Printer Friendly

Before you flip, consider this: leaders of the flipped classroom movement say each teacher will have a different experience, but securing school leadership support, time, and IT resources will be important to every effort.

Flipping your class starts with asking ONE simple question. In 2007, when we embarked on our journey through what is now known as a flipped class, we asked: What is the best use of face-to-face time with students?

Talking at our students for 30 to 50, minutes each day was not the best use of class time. We concluded that students needed us most when they were wrestling to understand a difficult concept or problem. This wrestling match often happened at home when we were unavailable to help students as they constructed their understanding. We reasoned that the best use of class time centered on engaging students in enriching activities and hands-on experiences. So, we stopped delivering direct instruction in class and haven't given a whole-class lecture in six years. We brought more inquiry and problem-based learning into classes and shifted any necessary direct instruction to videos that could be viewed either outside class or during class when a student needed the instructional content. We began our journey by simply trying to meet the needs of students.

Our guideposts

Flipped learning is a method developed by teachers for teachers, a grassroots movement gaining traction with the ones who have the real power to change education: classroom instructors. Each class is different, each teacher is different, and each will answer the ONE question differently. Still, some commonalities exist in what teachers need to become successful flipped teachers:

A network--Teachers who are successful are working with other teachers. Many of them have at least one other teacher in their building who is also flipping a class. Those who work "alone" often contribute and network with colleagues online. One place we are seeing them collaborate is at flippedclassroom.org where over 9,000 people are discussing and collaborating about how to flip classes.

Support from the IT department--One of the big questions that each school or district must answer is: Where do I put my videos? There is no one right answer to this question. But the IT department must be on board with a flipped class model and help make posting teacher-made videos easy.

Support from administrators--Flipping a class (or a lesson) is a different way to teach. Administrators need to support teachers who are willing to innovate and change. We have seen the most remarkable change happen when leadership--whether at the school or district level--embrace a flipped class-room approach and provide professional development, resources, and a willingness to embrace change for the sake of students.

Time--Teachers need time to learn new software, create videos, and create lessons that go with the videos. Our suggestion is to attend a one- or two-day flipped learning workshop followed by a one-day training on screen-casting. Once a teacher has learned the basics, proficiency and efficiency come through practice. Our general rule of thumb is to allow 30 minutes to create a 10-minute video. At some point a teacher must decide if a video needs to be perfect, or if it is needed on Tuesday. We encourage schools and districts to think of ways to compensate or reward teachers for the extra time required to truly implement the flipped learning pedagogy.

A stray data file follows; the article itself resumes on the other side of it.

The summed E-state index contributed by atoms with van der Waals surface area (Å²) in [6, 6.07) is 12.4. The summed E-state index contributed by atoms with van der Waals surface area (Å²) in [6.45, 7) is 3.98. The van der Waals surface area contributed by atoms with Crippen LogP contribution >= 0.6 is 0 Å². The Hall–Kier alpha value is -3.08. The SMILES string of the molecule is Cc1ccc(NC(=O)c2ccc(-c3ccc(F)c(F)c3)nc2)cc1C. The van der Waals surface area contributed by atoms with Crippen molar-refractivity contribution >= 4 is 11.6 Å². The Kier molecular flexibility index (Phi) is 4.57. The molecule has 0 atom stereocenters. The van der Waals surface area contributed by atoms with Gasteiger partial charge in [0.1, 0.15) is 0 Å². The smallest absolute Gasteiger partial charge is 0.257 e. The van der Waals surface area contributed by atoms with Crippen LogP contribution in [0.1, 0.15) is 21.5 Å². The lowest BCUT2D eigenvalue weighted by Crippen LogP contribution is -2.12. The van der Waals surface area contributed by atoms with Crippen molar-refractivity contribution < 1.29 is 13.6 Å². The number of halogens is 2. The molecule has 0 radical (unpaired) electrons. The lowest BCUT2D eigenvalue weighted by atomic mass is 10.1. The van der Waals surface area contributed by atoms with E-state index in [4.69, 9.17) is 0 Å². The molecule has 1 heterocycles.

Thoughtful educators--The most effective flipped class-room practitioners are very thoughtful about their teaching practice. They realize that there is no one way to flip a class, and they're constantly modifying and tweaking their classes. One teacher who attended the Flipped Class Conference returned to his school and implemented the Bergmann/Sams flipped model, and it was an utter failure. When he thought through why it didn't work, he realized he needed to personalize it for his own class. Once he personalized the model for his own teaching, he had great success.

Flipped learning has great potential to positively affect student learning. More than just a trend in education, flipped learning is a practice that is gaining momentum and is already making a difference for countless students. We are excited to see where this will go and how teachers will uniquely answer the ONE question.

JONATHAN BERGMANN and AARON SAMS are science teachers at Woodland Park High School, Woodland Park, Colo., and authors of Flip Your Classroom: Reach Every Student in Every Class Every Day (International Society for Technology in Education, 2012).
COPYRIGHT 2012 Phi Delta Kappa, Inc.
No portion of this article can be reproduced without the express written permission from the copyright holder.
Copyright 2012 Gale, Cengage Learning. All rights reserved.

Article Details
Printer friendly Cite/link Email Feedback
Title Annotation:New styles of instruction
Author:Bergmann, Jonathan; Sams, Aaron
Publication:Phi Delta Kappan
Geographic Code:1USA
Date:Oct 1, 2012
Words:706
Previous Article:10 reasons to flip: a southern Minnesota school district flipped its math classrooms and raised achievement and student engagement.
Next Article:More than child's play: games have potential learning and assessment tools: we have the technology, experience, and understanding to engineer...
Topics:

Terms of use | Privacy policy | Copyright © 2019 Farlex, Inc. | Feedback | For webmasters